We've put 6' tall guys on stock Interceptors and Stretches, but I might recommend a longer seatpost. The Boomerang would likely feel cramped with the stock bars, so I'd recommend swapping to bars that don't sweep back as much. Many people like to use the City Commuter bars and adjustable stem. The Stretch comes with them stock.

On any bike with wire spokes that regularly carries 350 pounds, whatever the rating, I'd recommend keeping a close eye on spoke tension. That's where a failure is most likely to occur.

Tora Harris
2 months ago

All I can say is I ordered a ocean current that was advertised clearly as having 500 to 720 watts not 350 to 500 watts and in order to get what I paid for they wanna send me a new frame and me send mine back, I do all the work of swapping everything around, then I pay for a new controller and LCD display, who knows what that will cost, all in order to get the LCD that I originally ordered and they discontinued. I'm not spending another dime on this P.O.S. clearly false advertising and your mouth overloading your butthole. They will never get another dime from me and I'm in the process of talking to my lawyer but I doubt it does me any good, probably wind up just taking the loss. Good for them that I live across country or I would really be a pain in the ass. From now on I will make sure I know what I'm buying.

Ok, just to clarify on the open forum. Rooster, we apologize for this issue. As stated in the many support exchanges: it may appear that our designers were intentionally trying to make your bike obsolete at the moment you bought the bike, this is not the case.

When the OceanCurrent was originally designed it was spec to use a 6-Transistor controller. The downtube has a bend at the top in keeping with the classic lines of a beach cruiser. The bend makes it difficult to fit the controller which is rectangular in shape.

We moved to the 9 Transistor controller for some Current-Series e-bikes as it is easier to manage it thermally since some 6-Transistor controllers could struggle with heat. But the 9 Transistor controller is physically even bigger. And could not fit the OceanCurrent frame.

The CrossCurrent S and CrossCurrent Airs do not have much difficulty to fit the longer controller as the downtube is straight.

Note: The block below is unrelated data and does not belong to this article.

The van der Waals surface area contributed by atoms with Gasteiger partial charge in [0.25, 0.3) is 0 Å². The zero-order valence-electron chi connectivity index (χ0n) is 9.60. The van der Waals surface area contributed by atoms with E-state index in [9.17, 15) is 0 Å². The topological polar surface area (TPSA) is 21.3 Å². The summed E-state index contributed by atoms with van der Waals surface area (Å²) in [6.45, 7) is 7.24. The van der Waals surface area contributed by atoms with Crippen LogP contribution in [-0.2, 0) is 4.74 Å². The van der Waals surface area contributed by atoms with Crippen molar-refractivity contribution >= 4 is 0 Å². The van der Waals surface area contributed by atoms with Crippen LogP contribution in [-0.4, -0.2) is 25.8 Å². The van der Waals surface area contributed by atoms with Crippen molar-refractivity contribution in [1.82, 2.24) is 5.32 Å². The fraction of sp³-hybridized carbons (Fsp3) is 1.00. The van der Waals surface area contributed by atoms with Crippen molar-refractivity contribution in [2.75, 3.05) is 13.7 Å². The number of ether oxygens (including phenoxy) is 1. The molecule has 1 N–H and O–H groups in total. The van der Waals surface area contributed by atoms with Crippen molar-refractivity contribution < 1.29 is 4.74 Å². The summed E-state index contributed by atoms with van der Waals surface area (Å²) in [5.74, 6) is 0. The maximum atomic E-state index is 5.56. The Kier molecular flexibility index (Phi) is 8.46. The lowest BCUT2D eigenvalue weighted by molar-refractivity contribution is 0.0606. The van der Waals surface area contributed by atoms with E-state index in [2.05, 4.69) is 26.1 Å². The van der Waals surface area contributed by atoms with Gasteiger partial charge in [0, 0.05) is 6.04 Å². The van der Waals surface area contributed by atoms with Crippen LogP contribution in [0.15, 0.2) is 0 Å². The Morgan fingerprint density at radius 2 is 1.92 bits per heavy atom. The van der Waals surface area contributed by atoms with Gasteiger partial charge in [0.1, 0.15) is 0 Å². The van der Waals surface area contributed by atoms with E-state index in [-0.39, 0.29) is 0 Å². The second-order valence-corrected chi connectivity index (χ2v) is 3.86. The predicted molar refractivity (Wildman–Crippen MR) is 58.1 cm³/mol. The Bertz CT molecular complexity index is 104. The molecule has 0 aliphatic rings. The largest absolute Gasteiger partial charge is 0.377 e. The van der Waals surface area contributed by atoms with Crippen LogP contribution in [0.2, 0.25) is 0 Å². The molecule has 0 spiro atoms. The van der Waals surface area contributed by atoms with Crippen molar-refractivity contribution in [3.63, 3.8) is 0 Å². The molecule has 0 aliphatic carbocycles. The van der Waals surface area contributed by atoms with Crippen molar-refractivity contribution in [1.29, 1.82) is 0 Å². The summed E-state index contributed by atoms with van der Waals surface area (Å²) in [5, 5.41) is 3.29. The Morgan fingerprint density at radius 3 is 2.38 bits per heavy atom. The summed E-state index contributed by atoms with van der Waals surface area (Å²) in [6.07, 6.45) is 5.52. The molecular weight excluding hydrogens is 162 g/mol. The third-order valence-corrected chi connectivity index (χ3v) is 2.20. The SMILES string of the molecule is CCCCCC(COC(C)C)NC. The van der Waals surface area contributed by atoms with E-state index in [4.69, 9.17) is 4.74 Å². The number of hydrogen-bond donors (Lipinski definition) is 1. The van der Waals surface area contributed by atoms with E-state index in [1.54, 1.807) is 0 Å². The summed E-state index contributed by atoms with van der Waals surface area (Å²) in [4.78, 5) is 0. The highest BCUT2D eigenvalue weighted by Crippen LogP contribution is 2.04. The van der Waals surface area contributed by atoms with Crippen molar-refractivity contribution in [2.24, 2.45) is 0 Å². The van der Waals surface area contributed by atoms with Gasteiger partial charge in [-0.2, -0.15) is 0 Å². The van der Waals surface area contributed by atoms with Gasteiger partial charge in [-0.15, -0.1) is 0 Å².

We later asked the frame company to adjust the tooling used to make the bend in the downtube. After a bunch of tries they managed to get the 9-transistor controller to fit and still maintain the cruiser look.

Now with all the Current-Series e-bikes using the EXACT same controller, it makes it much easier to stock parts and service bikes in the field.

So in short, there are some bikes in the field that would be very difficult to fit the longer controller, less than 200 units. Of all the bikes in the field only one customer requested a 9-Transistor upgrade from the 6-Transistor controller. This is one of your support tickets and we have a Tech following it to completion.

All this was made clear in many support exchanges and we decided the only way would be to change the frame of the bike and you agreed as you stated to be a mechanic and comfortable with the swap.

We put in a very special order of 1 black OC frame to the factory that can fit the 9-Transistor controller. It is understood that it will take some time to work its way through the supply chain to you, but we would eventually make this right.

I hope this helps clarify this issue.

Steve Petttyjohn
2 years ago

I have the Burly model from EBO which is similar but has the "dolphin" battery pack mounted on the down tube. I have it on my lugged frame '85 Trek All Mountain (before they started calling them Mtb). I absolutely love this kit and how it gave new life to an old friend. The quality of the EBO kits are great and Jason was readily available to answer any questions. On fairly flat ground I've done 45 miles on 1 or 2 assist levels and still had a bar left of juice. Couldn't be more satisfied.

WorldRecordvideos
2 years ago

It wil be intereting how this bikes stacks up against the new Electra Townie GO. Both have 8 speeds and are cruiser bikes. Cost per mile over 3 years comparison.

UNKOWN123G
2 years ago

can you do a bike collection?

George Vandalay
2 years ago

Hey whats the best ebike for someone who wants a lifetime warranty? Thanks.

Robert Tabor
2 years ago

If you are doing a review on a motor or a bike it would be nice to know what it can handle. So testing it on a flat and maybe posting the weight of the bike and then telling us a top speed would be good information.

Jay Gurung
2 years ago

Hey Mr. Court when is new BH EasyMotion EasyGo Race review coming? Please review that bike as soon as possible. Seems like a really good bike for city(NYC) commute. Thanks in advance.

Flo Mo
2 years ago

I'm Elya from Fort William in Scotland. 23 years old. I currently live in Germany. I like your videos. What is your first name? And I have one more question: Can I distribute your videos in my channel? Only if you allow it. I would support you. :) I would make a channel only for your videos with german descriptions.

vothry
2 years ago

Your show inspired me to go big, trading in my car and commuting 33 miles daily with the Trek XM700+. Thanks again man. Check me out on Instagram @thecyclingtherapist

Flo Mo
2 years ago

I like it. It's puristic and cheep. It works pretty well. Nice look. Greetings from Germany.